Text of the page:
The November 2021 Position Report was released Tuesday, December 14th. While the numbers in the report were not the greatest, they were in line with everyone's expectations based on the current climate in the industry.
Year to date crop receipts now total 2,312,078,189 pounds, which is 4.22% below the 2,413,926,956 pounds received to date last November. The overall crop size is still a guessing game at this point, almost all the large hullers still have product in the stockyard and are throttling back production to help handlers manage inventory. Current crop estimates seem to be hovering around 2.9 billion pounds.
Total shipments for the month were 220.91 million pounds, this is a decrease of 16.1% when compared to last year's 263.18 million pounds. Export shipments were 155.90 million pounds, which is down 20.2% from last year. Domestic shipments were 65.00 million pounds, this is a decrease of 4.0% versus last November's 67.69 million pounds. We are starting to see increased demand on the export side for orders to be moved up to an earlier time, but we are still at the mercy of the port backlogs, which are likely to continue for a while.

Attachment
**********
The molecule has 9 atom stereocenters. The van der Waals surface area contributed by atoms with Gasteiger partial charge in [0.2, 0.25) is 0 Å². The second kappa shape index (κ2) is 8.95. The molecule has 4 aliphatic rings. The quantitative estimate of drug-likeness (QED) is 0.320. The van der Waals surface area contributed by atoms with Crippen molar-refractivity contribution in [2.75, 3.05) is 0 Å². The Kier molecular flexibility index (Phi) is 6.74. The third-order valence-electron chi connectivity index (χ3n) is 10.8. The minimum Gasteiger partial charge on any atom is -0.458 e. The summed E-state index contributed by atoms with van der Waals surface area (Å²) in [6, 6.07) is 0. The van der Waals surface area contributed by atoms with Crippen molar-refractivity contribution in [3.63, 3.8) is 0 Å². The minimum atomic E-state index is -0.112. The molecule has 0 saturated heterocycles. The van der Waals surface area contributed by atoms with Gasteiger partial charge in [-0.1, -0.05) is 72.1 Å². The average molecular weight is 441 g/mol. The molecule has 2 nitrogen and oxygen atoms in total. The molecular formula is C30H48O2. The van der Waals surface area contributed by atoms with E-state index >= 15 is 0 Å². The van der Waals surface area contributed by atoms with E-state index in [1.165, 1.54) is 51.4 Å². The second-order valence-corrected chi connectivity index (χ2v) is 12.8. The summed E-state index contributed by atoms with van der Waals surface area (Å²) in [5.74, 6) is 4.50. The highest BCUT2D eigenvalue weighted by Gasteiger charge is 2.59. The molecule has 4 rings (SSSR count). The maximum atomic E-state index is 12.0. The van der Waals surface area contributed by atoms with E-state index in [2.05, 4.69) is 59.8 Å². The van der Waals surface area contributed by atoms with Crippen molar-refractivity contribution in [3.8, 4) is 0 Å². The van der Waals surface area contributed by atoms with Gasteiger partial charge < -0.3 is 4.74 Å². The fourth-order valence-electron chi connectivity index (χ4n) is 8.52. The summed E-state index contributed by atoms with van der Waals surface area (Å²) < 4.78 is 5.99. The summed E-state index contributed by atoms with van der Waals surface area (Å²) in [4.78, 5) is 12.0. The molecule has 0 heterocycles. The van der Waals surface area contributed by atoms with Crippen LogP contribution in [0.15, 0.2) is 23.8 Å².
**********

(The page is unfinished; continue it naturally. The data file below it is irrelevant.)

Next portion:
New sales for the month were 226 million pounds compared to 235 million pounds sold last November. Overall, the crop is 48.5% sold which is nearing the ten-year industry low; assuming a 2.8-billion-pound total crop. If the crop ends up being larger than the 2.8 estimate the sold percentage would be even lower.
Following the steep drop in price after last month's report, we saw standards bottom out at $1.60 per pound. Once things stabilized, sales demand returned, and the prices started walking back up by a few cents each week. This report has been generally viewed as neutral, and prices should remain flat as a result. The next bit of news that could have a significant impact on pricing should come in February when we have a better idea of final crop size, and we start to get some early indications of how 2022 bloom is shaping up. Until then, sales and purchases will need to remain consistent to allow for steady price increases to continue.